Christianity arose out of a particular human life ending in a disturbing, terrible death—then, resurrection.
The meaning of Christianity is undecipherable without grasping the meaning of Christ’s life and death and living presence. “Christ is the central spot of the circle; and when viewed aright, all stories in Holy Scripture refer to Christ” (Luther, Serm. on John 3:14).
It is from Christ that Christianity derives its name, its mission, its identity, its purpose, its very life (Acts 11:26; John 15:1–5; Augustine, Hom. on the Epist. of John 1).
Christian Teaching Is Personally Grounded At the heart of Christianity is a relation to a person. It is not essentially an idea or institution. It is a personal relationship to Christ. He is the one to whom faith clings and in whom faith trusts.
“Being a Christian does not mean, first and foremost, believing in a message. It means believing in a person” (Gutiérrez, PPH: 130). Christian teaching hopes to show the way that leads to faith in this person.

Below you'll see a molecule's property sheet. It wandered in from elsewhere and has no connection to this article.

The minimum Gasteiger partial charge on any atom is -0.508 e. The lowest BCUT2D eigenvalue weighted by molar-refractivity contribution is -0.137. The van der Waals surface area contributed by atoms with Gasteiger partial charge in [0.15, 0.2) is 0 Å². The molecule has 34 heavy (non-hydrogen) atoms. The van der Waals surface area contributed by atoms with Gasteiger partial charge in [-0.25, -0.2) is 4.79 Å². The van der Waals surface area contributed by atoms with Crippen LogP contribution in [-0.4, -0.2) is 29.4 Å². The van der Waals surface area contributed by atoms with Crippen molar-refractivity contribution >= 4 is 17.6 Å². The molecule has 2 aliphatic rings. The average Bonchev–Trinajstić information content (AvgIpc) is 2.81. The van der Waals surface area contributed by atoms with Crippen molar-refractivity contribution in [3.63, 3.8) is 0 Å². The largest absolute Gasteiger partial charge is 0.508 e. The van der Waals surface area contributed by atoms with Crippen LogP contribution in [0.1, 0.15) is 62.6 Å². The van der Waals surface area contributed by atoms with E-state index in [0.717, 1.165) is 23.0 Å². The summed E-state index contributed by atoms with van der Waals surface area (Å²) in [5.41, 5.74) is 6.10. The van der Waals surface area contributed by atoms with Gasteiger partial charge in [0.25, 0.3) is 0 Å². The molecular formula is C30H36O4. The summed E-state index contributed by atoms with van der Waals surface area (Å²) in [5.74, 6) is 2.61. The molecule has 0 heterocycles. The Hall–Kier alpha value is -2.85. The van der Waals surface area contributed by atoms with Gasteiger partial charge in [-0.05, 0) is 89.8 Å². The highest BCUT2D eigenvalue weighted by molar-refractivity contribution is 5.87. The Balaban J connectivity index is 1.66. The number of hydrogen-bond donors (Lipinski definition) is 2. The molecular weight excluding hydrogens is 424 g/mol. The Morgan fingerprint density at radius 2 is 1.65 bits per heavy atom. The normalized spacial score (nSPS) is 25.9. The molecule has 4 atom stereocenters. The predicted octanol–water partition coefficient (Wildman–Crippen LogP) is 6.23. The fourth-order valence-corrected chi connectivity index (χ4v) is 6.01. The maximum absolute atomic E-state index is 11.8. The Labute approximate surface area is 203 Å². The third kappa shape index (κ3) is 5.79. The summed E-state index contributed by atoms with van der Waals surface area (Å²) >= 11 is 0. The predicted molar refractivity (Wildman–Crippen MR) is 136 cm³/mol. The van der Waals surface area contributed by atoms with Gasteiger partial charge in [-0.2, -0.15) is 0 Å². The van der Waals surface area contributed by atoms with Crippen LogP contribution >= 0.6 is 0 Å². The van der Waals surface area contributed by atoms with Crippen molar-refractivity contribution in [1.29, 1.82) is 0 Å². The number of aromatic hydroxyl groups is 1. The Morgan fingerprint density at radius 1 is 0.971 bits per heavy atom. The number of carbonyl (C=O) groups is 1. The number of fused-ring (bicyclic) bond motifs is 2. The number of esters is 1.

The Christian community emerges and lives out of personal trust in this person (Chrysostom, Comm. on John 57). There is a discipline that attempts to understand this personal relationship. The discipline belongs both in the academic world and the worshiping community. It studies God, hence is called theology. One of its major forms, Christian theology, studies God as known in persons who live their lives in close relation to this person.
Any who wish to reflect seriously upon Christian worship and the Christian life will want to know as much as possible about this relation. Those who are distracted from this purpose signal that they have elected not to inquire into classic Christian teaching, whose central interest is this relation. Those who remain focused on this inquiry must then try to understand why this one person is so important in this community.
Christians know God as the One revealed in Jesus.
Other ideas in Christianity are measured in relation to that idea of God known in Jesus. The approach to that idea of God knowable only through the story of Jesus must begin with the study of Jesus himself.
Oden, Thomas C. (2009-07-23). Classic Christianity (p. 214). HarperCollins. Kindle Edition.